The Value of EER and SEER Ratings
Comparing two systems with a 14 SEER rating and differing EER ratings is helpful to homeowners when comparison shopping. Make sure you are familiar with the definitions of SEER and EER ratings and the ways each of these metrics are related to the climate.
A system rated 14 SEER and 10.52 EER has a lower cooling capacity at 36,000 British thermal units (BTUs) but has an increased power requirement of 3,420 watts. A 14 SEER air conditioner with a higher EER of 11.37 has an increased cooling capacity (37,800 BTUs), but a lower power requirement (3,320 watts). The higher EER-rated system, therefore, costs less to operate.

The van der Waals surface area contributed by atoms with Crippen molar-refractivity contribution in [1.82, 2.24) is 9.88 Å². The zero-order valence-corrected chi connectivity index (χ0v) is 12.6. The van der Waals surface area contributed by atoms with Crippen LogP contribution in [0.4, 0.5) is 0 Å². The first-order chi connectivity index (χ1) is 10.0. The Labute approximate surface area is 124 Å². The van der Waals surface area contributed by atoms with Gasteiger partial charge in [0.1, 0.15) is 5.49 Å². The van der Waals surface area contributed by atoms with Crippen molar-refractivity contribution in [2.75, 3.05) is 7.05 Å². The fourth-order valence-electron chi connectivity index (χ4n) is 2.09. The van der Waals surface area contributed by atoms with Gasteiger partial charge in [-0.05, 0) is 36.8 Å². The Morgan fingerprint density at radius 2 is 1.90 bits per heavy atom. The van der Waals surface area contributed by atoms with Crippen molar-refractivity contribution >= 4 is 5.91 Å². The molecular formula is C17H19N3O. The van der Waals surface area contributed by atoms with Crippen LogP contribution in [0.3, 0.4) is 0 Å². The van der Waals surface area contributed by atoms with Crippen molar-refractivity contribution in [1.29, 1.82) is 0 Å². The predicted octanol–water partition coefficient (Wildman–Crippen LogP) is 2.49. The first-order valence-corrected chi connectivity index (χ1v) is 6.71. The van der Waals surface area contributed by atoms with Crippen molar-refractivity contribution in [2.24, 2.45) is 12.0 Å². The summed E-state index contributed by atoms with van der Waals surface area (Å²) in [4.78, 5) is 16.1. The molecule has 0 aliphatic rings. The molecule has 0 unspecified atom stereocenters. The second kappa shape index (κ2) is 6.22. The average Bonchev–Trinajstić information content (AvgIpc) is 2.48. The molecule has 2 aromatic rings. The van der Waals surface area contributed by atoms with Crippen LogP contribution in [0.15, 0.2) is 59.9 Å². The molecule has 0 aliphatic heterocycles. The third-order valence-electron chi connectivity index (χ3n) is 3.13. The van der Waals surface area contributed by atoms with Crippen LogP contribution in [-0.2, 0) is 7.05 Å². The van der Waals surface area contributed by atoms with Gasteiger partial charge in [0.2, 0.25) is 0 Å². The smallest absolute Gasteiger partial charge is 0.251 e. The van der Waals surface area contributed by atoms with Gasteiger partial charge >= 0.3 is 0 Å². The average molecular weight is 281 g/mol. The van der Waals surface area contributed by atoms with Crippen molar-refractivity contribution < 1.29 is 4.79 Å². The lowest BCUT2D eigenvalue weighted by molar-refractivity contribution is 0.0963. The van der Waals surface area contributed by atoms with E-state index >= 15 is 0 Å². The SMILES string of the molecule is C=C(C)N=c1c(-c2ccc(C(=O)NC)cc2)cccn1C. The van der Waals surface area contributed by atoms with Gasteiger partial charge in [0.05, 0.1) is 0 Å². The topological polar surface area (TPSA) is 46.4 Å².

No matter what ratings you choose for your new system, you can take steps around the home to boost its efficiency even higher. Talk with a licensed plumber and HVAC technician on our team about sealing air leaks and upgrading insulation. In addition, it’s important to have your ductwork sized when installing new equipment. Our team of licensed technicians offers HVAC repair services for inefficient furnaces, broken air conditioners, and loud boilers. Proper installation and care for your air conditioning system goes a long way toward helping it operate at peak efficiency for many years and the team at ServiceMark is prepared to help you install a new energy-efficient central air conditioner.